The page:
A little over a year ago I lost my job due to a corporate restructuring. The news came as a total blindside, since I had always been a top performer during my 10-year tenure (say that 5 times, fast!) and had no indication that I would be leaving a company that had done so much to groom me for further growth. To say my ego took a blow would be a vast understatement.
After cocooning for some time (okay, weeks…), I emerged ready to embrace the gift that had been bestowed on me. I decided to look at the situation for what it was: Sure, someone else made the decision to end my career there, but, in return I got a hell of a parting gift in the form of a very generous exit package. This gave me the gift of time. And only now, over a year later, do I fully appreciate how wonderful a gift that was.
I made the decision to spend as much time as I could in my home in Las Vegas, and embraced the many gifts that nature offered me there: wonderful mountains for hiking, and the great dry, warm weather (for the most part!) as a respite from the cold, grey Toronto days of winter.
I also embraced the burgeoning arts scene there and became very active as both a collector, as well as in a mentoring capacity to several emerging artists. It felt good to be able to leverage my business savvy in the area of sales and marketing to help them better promote themselves and their art.
I was becoming far more well-rounded, focusing on family, friends, health and new experiences. I really liked the new me that was emerging. Less hard-ass, more zen. Less agenda-focused, more fly-by-the-seat-of-my-pants. Less achievement-oriented, more happy to be on the journey.
And I cut my hair.
I know, sounds so vain to consider a haircut transformative. But it kind of was a big deal. I initially took it to a short bob about a year ago, keeping it at that chin-length for about 12 months. Then last month, just before Christmas, I went to see my stylist and told her I wanted a big change.
And she cut my hair off.
As in, she used a razor. The sides and back are the shortest they’ve been since I was 17 and decided to go for a crazy, shaved asymetrical do (it was 1984 folks, don’t judge me…).
When she was done, I looked at myself in the mirror and thought…oh my… that was a big change, wasn’t it?? Everyone I else told me it looked great, but I was feeling very insecure without having hair falling onto my neck and around my face. Can I pull off this “do”, or is it a “don’t”?? Am I too old/too chubby/too suburban to rock something so edgy?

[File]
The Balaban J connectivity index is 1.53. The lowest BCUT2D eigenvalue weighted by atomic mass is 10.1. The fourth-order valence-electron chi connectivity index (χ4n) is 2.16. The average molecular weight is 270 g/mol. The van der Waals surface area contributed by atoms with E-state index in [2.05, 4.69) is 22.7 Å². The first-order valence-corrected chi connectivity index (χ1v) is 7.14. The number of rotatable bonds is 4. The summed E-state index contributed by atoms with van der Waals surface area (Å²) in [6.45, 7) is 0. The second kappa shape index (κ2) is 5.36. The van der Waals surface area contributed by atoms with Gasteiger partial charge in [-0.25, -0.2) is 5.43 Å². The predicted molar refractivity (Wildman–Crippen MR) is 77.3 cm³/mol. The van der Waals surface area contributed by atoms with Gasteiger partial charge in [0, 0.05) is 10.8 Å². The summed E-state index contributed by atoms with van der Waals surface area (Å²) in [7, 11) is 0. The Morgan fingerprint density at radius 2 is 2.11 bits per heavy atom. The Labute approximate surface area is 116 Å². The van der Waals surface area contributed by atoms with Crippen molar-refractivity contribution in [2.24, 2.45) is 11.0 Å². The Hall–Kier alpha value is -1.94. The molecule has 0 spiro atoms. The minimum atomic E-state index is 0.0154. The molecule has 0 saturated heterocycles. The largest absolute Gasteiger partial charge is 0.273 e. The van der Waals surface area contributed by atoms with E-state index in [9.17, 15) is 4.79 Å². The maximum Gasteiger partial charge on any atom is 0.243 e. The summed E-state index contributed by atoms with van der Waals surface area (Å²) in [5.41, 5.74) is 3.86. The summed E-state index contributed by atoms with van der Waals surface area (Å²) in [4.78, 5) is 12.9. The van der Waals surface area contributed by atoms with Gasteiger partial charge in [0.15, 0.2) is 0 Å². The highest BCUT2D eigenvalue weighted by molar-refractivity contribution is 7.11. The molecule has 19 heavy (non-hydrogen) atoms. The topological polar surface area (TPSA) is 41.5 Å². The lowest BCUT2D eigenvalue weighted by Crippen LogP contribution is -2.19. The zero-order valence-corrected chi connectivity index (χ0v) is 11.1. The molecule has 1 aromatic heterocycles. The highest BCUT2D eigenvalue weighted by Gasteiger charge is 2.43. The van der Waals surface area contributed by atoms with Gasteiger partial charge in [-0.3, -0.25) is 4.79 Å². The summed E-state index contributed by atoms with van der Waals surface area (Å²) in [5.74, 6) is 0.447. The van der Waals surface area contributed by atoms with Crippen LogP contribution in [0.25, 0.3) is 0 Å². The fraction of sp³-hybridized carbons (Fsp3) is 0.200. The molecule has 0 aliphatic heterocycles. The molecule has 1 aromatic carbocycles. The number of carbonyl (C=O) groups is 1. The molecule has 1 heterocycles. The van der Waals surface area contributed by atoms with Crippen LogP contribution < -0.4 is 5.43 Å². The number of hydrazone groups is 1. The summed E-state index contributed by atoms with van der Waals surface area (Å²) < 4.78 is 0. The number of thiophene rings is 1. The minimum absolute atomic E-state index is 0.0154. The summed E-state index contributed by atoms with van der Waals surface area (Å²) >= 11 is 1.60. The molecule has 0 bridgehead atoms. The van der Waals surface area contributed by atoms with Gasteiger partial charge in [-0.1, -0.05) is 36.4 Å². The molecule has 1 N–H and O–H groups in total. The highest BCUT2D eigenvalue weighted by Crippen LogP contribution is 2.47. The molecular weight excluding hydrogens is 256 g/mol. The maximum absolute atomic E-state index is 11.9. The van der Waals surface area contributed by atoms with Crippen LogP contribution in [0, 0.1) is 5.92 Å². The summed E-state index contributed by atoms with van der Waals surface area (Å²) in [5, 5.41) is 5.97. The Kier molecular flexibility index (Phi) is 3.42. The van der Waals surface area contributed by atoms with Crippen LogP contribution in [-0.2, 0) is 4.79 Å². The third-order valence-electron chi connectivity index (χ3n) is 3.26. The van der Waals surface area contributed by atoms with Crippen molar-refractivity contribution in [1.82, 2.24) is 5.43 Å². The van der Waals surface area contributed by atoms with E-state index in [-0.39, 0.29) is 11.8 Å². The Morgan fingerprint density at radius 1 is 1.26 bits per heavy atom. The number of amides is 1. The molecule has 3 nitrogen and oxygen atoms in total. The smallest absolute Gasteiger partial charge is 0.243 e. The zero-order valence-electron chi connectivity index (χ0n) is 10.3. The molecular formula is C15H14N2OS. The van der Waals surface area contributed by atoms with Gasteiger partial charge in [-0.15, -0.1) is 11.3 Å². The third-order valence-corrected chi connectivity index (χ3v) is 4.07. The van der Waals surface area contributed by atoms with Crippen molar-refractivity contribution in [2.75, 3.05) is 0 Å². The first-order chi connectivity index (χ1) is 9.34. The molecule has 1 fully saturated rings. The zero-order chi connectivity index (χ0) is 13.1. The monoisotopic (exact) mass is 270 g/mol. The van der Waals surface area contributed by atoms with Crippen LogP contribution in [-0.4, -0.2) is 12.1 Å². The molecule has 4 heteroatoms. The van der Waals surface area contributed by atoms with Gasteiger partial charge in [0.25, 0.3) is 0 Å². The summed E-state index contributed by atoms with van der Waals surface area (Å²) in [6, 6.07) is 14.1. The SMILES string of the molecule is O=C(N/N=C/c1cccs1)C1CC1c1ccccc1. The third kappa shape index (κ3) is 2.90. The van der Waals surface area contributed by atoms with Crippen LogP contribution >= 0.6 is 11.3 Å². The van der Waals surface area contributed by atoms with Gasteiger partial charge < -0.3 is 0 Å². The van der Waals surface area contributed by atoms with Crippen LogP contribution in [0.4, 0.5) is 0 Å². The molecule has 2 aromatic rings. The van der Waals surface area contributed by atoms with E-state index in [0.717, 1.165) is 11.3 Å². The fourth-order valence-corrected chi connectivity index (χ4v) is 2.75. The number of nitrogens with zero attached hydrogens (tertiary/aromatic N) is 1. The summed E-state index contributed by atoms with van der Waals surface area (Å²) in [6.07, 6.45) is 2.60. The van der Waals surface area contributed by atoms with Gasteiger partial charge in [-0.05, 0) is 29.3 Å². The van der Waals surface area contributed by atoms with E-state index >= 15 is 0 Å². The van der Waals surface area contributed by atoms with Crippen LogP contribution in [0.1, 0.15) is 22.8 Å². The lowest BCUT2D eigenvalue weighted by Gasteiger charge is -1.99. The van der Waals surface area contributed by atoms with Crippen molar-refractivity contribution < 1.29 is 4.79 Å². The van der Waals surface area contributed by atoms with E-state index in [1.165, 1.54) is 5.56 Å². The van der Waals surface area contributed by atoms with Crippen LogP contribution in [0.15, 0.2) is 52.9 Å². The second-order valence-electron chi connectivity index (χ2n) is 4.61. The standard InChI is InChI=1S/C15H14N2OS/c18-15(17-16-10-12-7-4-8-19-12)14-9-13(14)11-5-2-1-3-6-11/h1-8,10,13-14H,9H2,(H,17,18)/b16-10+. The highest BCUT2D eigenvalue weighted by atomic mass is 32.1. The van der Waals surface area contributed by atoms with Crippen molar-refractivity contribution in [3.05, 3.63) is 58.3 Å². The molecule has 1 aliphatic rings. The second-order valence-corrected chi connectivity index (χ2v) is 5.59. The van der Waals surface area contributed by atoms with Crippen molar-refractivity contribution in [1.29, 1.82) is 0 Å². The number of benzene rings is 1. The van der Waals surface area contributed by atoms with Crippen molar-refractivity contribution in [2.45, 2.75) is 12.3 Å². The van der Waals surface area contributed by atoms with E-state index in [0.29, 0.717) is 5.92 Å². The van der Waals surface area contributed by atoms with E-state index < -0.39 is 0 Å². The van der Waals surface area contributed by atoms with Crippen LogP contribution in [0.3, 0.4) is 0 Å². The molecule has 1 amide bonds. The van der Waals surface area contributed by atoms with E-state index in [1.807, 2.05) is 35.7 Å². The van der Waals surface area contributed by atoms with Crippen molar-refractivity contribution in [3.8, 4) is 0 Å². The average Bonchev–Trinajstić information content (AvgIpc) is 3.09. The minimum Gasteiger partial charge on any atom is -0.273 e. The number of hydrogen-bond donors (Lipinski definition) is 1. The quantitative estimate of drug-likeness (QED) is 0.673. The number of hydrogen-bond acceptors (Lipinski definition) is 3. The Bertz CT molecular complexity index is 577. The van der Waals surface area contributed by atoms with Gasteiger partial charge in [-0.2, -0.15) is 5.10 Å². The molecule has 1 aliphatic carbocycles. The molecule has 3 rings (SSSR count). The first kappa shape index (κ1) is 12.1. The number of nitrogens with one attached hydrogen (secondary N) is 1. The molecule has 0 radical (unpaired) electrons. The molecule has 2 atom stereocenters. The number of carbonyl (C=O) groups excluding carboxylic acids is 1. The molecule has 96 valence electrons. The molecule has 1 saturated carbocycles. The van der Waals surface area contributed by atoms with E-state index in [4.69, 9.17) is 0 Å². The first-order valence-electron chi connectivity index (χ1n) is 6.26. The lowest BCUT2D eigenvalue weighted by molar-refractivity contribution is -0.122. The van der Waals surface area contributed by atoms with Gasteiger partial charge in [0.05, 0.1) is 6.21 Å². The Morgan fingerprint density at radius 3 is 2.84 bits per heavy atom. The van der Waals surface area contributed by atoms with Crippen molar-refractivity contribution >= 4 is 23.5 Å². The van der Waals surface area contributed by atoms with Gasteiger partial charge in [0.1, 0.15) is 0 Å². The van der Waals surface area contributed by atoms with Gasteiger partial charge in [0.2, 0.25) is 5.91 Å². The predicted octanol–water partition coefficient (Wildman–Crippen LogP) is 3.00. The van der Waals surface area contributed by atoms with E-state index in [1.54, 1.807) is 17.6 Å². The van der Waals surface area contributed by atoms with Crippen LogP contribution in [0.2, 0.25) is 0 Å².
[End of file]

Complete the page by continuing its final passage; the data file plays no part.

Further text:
Change is good…but it’s hard!
It took me a few more days to look in the mirror and realize that my face looks much thinner than it did a couple short months ago. My cheek bones are more pronounced. I have less “carb face” going on. And that is a very good thing!
I’ve been working hard at working my body every day since Jan 1st, and have also been trying to make smarter food choices each day. It’s paying off!
Yesterday I saw my stylist again. I desperately needed a trim and my roots touched up. My roots grow in grey, not dark. So when I say I need my roots done, it’s not to avoid the blonde ends/dark roots scenario (also not a great look), rather it’s too avoid being mistaken as someone’s grandmother! Yes, it’s that grey.
My hair guru and I decided it made sense to go lighter. Much lighter. From a maintenance standpoint it really would be smarter; my grey/white regrowth will be much less noticeable with much blonder hair. Still… looking into the mirror and seeing not only a shorn head, but also a newly platinum blonde self in the mirror, was quite the shocker.
I had dinner with two girlfriends last night, and they raved about how great I looked, assuring me they love my new do. And you know what… so do I.
I’m 46. I’m 30 days into my resolution: 30 workouts in 30 days on a path to 365 days of workouts this year. I’m becoming healthy. I’m becoming an athlete. I’m embracing my inner warrior, and I’m beginning to look the part.
I woke up this morning, looked in the mirror at my crazy bed-head, and asked myself the question again, “Can I rock this do?”
And I surprised myself by answering, “Why can’t I? Of Course I can. And I am!”. Now that’s a change to be excited about.